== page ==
Anyway, it's a complicated argument not easily summarized in a couple of paragraphs.
    I think this is a brilliant post. Totally agree.
    "The way out is through the door. Why is it that no one will use this method?"
    -Confucious

    "In Spring! In the creation of art it must be as it is in Spring!" -Arnold Schoenberg

    "We only become what we are by the radical and deep-seated refusal of that which others have made us." -Jean-Paul Sartre

    "I don't mind dying, just as long as I can still breathe." -Me

    "It's poetry, man, it's poetry." -Rick P.

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    Quote Originally Posted by eugeneonagain View Post
    Is this an explanation for the ever-expanding musical creations of late romanticism? Once the idea of chronological time is abandoned you get five-hour music dramas and Mahler symphonies where the concept of 'running time' is irrelevant. The problem being they still have to be experienced in chronological time, unless one is idle enough not to be harried by time constraints.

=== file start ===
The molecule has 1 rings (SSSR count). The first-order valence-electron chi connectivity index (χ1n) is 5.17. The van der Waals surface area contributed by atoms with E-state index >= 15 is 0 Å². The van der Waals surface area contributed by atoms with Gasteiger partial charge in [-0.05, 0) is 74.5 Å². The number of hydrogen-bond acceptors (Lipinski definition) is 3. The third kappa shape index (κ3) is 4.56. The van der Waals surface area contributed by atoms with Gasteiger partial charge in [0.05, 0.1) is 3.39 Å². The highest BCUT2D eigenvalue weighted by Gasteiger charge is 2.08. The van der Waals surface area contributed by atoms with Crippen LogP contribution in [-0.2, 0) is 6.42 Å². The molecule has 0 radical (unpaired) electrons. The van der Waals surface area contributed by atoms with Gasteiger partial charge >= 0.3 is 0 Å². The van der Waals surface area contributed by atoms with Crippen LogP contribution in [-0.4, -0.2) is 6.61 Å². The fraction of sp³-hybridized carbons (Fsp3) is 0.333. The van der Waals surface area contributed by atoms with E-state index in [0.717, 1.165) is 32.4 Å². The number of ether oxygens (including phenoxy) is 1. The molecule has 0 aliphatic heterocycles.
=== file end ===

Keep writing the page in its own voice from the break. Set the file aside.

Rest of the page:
I'd like to take a somewhat different approach to the matter of how musical time relates to "real life" time, an approach which I think might complement EdwardBast's, and would respond to your opening question directly. I'll draw from my experience of music I know particularly well.

    Assuming that the "five-hour music dramas" you mention refer to Wagner, I would say that Wagner's long operas and Mahler's long symphonies are long for similar reasons, and that this can be traced in large part to the influence of Wagner on Mahler with particular respect to the latter's expansion of the symphony's scale and the incorporation of programmatic intent (whether explicit or not). Opera and symphony, however, are very different genres, and the forms they employ are fundamentally different, not least with respect to the time dimensions within which their events unfold. We need to consider this in order to see the problem Mahler faced, and largely solved, in applying "Wagnerian" ideas to a "Beethovenian" form.